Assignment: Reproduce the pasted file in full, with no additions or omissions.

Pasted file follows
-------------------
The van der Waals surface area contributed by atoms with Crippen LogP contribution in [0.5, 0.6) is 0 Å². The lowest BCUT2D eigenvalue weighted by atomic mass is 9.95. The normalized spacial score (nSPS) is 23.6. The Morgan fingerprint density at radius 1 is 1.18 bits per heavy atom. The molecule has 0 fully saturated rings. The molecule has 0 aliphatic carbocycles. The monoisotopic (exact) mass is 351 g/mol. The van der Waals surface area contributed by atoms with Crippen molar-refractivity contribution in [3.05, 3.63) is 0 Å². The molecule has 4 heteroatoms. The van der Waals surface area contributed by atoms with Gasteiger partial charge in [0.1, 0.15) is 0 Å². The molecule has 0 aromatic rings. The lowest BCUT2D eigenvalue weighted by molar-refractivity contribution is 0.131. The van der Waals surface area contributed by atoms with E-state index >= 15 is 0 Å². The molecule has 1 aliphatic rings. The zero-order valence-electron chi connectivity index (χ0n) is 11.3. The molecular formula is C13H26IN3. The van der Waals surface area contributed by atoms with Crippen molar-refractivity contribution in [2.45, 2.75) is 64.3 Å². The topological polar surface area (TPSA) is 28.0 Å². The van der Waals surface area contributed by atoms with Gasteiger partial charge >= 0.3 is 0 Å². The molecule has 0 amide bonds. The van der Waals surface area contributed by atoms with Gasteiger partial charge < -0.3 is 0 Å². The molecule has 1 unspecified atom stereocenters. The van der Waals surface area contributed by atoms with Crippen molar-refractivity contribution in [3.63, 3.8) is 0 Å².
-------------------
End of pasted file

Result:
The van der Waals surface area contributed by atoms with Crippen LogP contribution in [0.5, 0.6) is 0 Å². The lowest BCUT2D eigenvalue weighted by atomic mass is 9.95. The normalized spacial score (nSPS) is 23.6. The Morgan fingerprint density at radius 1 is 1.18 bits per heavy atom. The molecule has 0 fully saturated rings. The molecule has 0 aliphatic carbocycles. The monoisotopic (exact) mass is 351 g/mol. The van der Waals surface area contributed by atoms with Crippen molar-refractivity contribution in [3.05, 3.63) is 0 Å². The molecule has 4 heteroatoms. The van der Waals surface area contributed by atoms with Gasteiger partial charge in [0.1, 0.15) is 0 Å². The molecule has 0 aromatic rings. The lowest BCUT2D eigenvalue weighted by molar-refractivity contribution is 0.131. The van der Waals surface area contributed by atoms with E-state index >= 15 is 0 Å². The molecule has 1 aliphatic rings. The zero-order valence-electron chi connectivity index (χ0n) is 11.3. The molecular formula is C13H26IN3. The van der Waals surface area contributed by atoms with Crippen molar-refractivity contribution in [2.45, 2.75) is 64.3 Å². The topological polar surface area (TPSA) is 28.0 Å². The van der Waals surface area contributed by atoms with Gasteiger partial charge >= 0.3 is 0 Å². The molecule has 0 amide bonds. The van der Waals surface area contributed by atoms with Gasteiger partial charge < -0.3 is 0 Å². The molecule has 1 unspecified atom stereocenters. The van der Waals surface area contributed by atoms with Crippen molar-refractivity contribution in [3.63, 3.8) is 0 Å².